Overall I think that Spring is a great film, and if you haven’t seen it already you should go check it out. It’s a romantic creature feature that shows that supernatural inter-species romance isn’t dead. The monster imagery may just be metaphor for Louise’s baggage, be that emotional baggage or living with illness, and that everyone deserves love regardless of what life has thrown at them. Whether you choose to enjoy this film literally or metaphorically, I hope that you think twice about monsters in love.

Another Man’s Shoes

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One major trend in modern horror cinema is the Found Footage sub-genre. Mimicking the style of documentary or home video style film-making, the sub-genre attempts to put the audience into the shoes of the protagonist, or at the very least try to convince us that what is occurring on screen is something that has happened in our own reality. Many horror fans however have begun to tire of this style and the question must be asked, are we done with Found Footage?

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While most people credit The Blair Witch Project (1999) with the creation of this sub-genre, generating a box office success from it’s style and being hailed for it’s ingenuity on a low budget ($22,000), it was Cannibal Holocaust (1980) that got there first (actually there were many Found Footage films before Blair Witch, including The Last Broadcast, Forgotten Silver, and Man Bites Dog.) Cannibal Holocaust was infamous in it’s use of the Found Footage style, leading to director Ruggero Deodato being arrested on Obscenity charges, claiming that he was showing a snuff film and that some of the actors had been killed. The charges were dropped when it was found out that the actors were still alive (they had agreed to lay low while the film was out to fool people into thinking it was real). Sadly few films after that have fooled their audience to that same degree. Personally I will still get on occasion people asking me if certain films are real, or try to convince me of the legitimacy of particular events that films like The Texas Chainsaw Massacre are based on. However the mass-majority fail to believe such tales these days.

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The intimate level of perspective offered by Found Footage films are comparable to horror in a different medium. Horror literature (or literature in general) is often written from the point of view of a narrator protagonist. We get right inside the head of the person who is experiencing all the dread, sharing in all the fear and terror. However unlike Found Footage, the narrator leads us with an internal monologue, their stream of consciousness. The closest thing to that we might experience in a Found Footage film is the occasional rambling of the person behind the camera (usually to the effect of “What was that!?”) The internal monologue also fixes one problem that dogs the sub-genre, that question that takes us out of the story, “Why are they still filming?”.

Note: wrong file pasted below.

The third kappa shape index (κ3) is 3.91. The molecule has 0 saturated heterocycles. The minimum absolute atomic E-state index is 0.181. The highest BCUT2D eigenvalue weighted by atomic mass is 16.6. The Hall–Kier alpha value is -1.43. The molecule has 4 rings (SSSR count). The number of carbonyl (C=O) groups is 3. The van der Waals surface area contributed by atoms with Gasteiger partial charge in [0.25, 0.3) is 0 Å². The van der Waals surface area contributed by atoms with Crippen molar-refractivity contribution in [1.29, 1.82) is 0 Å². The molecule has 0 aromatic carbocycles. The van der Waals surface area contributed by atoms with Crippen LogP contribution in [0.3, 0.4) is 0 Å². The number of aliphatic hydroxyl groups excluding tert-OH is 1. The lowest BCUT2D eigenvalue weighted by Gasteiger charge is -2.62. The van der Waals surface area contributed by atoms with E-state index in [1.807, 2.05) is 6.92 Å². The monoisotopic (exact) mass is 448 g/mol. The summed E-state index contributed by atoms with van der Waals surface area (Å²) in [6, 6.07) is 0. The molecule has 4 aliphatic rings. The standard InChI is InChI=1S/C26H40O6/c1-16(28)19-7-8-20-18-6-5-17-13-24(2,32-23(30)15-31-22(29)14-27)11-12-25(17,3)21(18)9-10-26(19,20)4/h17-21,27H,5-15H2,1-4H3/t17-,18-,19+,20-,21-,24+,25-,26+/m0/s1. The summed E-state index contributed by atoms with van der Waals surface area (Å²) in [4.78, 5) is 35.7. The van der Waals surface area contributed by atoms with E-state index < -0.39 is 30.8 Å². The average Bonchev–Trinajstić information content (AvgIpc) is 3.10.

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There’s only so long you can standby and film atrocities. While some Found Footage will focus on the voyeuristic nature of the camera, the majority of them use it as a way to get around paying to make the film look professional. The main reason these films are popular among first time directors is because they are cheap. Sticking to this style for the duration of the film however often damages the plot because it becomes unbelievable that we’re still watching the footage. The [REC] franchise is one that managed to make a bold change of style away from Found Footage. While the first two instalments were notably successful Found Footage films, the third [REC] film moved away from the style (In a joke towards the style, it did start off Found Footage until they beat up the cameraman for not helping). Behind The Mask: Rise of Leslie Vernon, is another that also did this with it’s third act, choosing to drop it’s documentary style when the documentary crew decide they’ve got to stop filming and help. Both of these films fail to make us believe that they are documenting real-life cases and proceed to only entertain the audience, yet most Found Footage films fail to make us believe they’re real anyway so is the style so important?

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The Found Footage style doesn’t need to go away all together, it just needs to be thought out better. A well thought out and well written horror film will always be better regardless of style. Films like the VHS franchise make up some of the better Found Footage films out there due to the short film anthology format, the stories don’t out-stay their welcome and we never ask why they’re still filming. We could also utilize the point of view sequence more without having to use the device of characters holding cameras. The 2010 film, La Casa Muda (also known as The Silent House, which was remade in 2011) often went into POV mode for parts of the film. La Casa Muda’s simulated “Shot in one take” style often had the camera drifting around, sometimes into a character’s eye-line and then taking over as that character’s point of view. I think more films could take advantage of this in more intense moments.